People play games like LoL at internet cafe's all the time.
They don't seem to have any issues.
It pretty much boils down to there was an issue with something involving either your hardware or your connection.

Your random solution of using 1 person on the LAN as a gateway presents far more problems then the current situation.

problems, really? Well, name two. I know you are operating under the assumption that I don't even know what a keyboard is, let alone how to network, but humor me. Explain to me what some of these problem are, otherwise I'm going to assume you're just spouting off empty noise
There's no point naming two.
The biggest issue is packet loss, or packet deterioration.

Host computer sends:
John goes to 84/83, James goes to 63/82, Jack goes to 31/93, Francisco(had to swap it up) goes to 91/3.
Server recieves:
John goes to 84/83, James goes to 63/82, Jack goes to ... ..., Francisco goes to 91/3.
Then you get into fun loops of re-requesting data from host to server, while the clients behind the host are bouncing around like rabbits not knowing what's going on.

Repeat that millions of times over the internet, that's your problem.
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86 Human Rogue
8625
Posts: 2,170
Host computer sends:
John goes to 84/83, James goes to 63/82, Jack goes to 31/93, Francisco(had to swap it up) goes to 91/3.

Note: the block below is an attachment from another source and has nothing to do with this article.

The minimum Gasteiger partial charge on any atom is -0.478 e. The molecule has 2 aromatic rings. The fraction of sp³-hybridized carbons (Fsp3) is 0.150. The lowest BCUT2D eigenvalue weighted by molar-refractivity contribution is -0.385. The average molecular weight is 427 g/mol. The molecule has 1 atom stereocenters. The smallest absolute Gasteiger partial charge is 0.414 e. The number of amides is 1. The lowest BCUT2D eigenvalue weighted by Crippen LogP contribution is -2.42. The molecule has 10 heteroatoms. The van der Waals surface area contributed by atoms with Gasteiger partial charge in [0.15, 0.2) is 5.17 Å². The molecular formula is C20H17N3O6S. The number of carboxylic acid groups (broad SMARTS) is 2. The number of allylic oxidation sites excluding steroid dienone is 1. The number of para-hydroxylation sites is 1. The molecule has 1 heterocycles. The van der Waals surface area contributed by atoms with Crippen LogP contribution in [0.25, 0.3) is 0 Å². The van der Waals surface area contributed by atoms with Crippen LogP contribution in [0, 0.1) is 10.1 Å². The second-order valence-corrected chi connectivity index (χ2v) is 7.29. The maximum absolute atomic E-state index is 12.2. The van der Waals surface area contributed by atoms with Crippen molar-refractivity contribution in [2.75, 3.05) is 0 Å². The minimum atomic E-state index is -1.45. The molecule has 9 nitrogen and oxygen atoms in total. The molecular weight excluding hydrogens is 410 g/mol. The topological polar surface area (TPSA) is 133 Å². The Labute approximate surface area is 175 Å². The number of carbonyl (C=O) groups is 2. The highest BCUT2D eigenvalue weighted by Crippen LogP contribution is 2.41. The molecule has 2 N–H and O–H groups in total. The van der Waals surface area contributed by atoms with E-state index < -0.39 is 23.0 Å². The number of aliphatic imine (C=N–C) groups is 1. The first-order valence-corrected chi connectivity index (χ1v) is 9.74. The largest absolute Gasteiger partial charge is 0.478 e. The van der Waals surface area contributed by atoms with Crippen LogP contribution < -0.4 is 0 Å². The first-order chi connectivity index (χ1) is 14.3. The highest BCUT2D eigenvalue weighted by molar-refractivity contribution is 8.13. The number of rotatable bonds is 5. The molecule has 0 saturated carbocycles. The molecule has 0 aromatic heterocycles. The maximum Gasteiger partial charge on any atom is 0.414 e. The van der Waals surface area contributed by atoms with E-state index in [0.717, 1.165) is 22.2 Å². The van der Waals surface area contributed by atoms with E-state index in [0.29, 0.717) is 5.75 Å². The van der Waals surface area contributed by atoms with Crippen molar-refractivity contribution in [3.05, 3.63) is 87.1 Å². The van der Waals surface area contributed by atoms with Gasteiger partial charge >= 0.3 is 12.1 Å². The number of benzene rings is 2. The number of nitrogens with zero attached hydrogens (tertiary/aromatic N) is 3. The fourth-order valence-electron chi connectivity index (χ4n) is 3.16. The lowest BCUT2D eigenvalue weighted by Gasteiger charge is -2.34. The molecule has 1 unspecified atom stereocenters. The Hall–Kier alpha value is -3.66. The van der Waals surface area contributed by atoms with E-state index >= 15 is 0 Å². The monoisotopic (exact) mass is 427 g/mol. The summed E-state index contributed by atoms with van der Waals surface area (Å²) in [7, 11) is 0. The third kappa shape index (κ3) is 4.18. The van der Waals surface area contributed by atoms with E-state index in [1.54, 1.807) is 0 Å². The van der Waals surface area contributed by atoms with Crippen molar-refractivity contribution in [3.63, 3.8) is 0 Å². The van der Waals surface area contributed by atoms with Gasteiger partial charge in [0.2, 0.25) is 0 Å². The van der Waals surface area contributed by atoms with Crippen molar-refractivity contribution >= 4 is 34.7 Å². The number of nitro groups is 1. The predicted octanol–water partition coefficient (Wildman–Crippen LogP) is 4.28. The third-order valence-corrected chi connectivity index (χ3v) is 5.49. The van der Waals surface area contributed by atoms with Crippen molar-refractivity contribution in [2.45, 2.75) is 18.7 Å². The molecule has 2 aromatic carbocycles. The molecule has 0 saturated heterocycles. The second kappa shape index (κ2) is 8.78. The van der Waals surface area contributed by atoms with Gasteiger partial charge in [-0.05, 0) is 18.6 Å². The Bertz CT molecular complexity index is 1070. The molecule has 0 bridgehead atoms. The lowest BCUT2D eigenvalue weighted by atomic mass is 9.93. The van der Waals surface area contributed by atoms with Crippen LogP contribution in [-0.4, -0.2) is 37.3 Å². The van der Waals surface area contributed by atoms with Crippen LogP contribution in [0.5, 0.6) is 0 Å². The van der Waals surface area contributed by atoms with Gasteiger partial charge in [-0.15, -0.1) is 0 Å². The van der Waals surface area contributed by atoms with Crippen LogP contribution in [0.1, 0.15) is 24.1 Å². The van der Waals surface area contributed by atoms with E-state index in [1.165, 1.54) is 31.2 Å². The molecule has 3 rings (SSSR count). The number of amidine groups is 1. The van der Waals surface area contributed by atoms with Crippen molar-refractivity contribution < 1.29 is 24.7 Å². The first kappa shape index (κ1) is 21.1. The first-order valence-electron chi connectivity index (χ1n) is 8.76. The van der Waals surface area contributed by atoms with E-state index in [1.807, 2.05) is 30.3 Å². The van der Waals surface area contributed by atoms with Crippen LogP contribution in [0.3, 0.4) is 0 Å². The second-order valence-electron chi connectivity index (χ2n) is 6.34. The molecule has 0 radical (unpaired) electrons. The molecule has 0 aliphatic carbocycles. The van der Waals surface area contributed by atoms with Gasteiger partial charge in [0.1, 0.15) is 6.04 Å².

Server recieves:
John goes to 84/83, James goes to 63/82, Jack goes to ... ..., Francisco goes to 91/3.
Then you get into fun loops of re-requesting data from host to server, while the clients behind the host are bouncing around like rabbits not knowing what's going on.

Repeat that millions of times over the internet, that's your problem.


see, now I'm confused, because earlier you were trying to impress me with how much more networking knowledge you had than me, but now here you are trying to tell me that diablo 3 uses a transfer control protocol, which is an awful protocol to use for online gaming 9 times out of 10. Seriously? I mean, sure there are the occasional rare exceptions of games that work well over TCP (honestly it's more common to see games that use both TCP and UDP at the same time than just TCP alone, unless it's a turn based game), but diablo 3?

Why don't you go read up on UDP (the procedure games actually use, because it makes freaking sense) and then get back to me on telling me how much you have to teach me?

PS - packet deterioration is a non-issue over a LAN. Something you'd know, if the things you knew came from anywhere else but wikipedia
Edited by Anaphylaxis on 11/15/2011 12:44 PM PST
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Posts: 5,575
another reason why i think friend games and invite only games should have a chooseable higher player cap of the normal gameplay modes (also chooseable mutual hostile type or not)... imo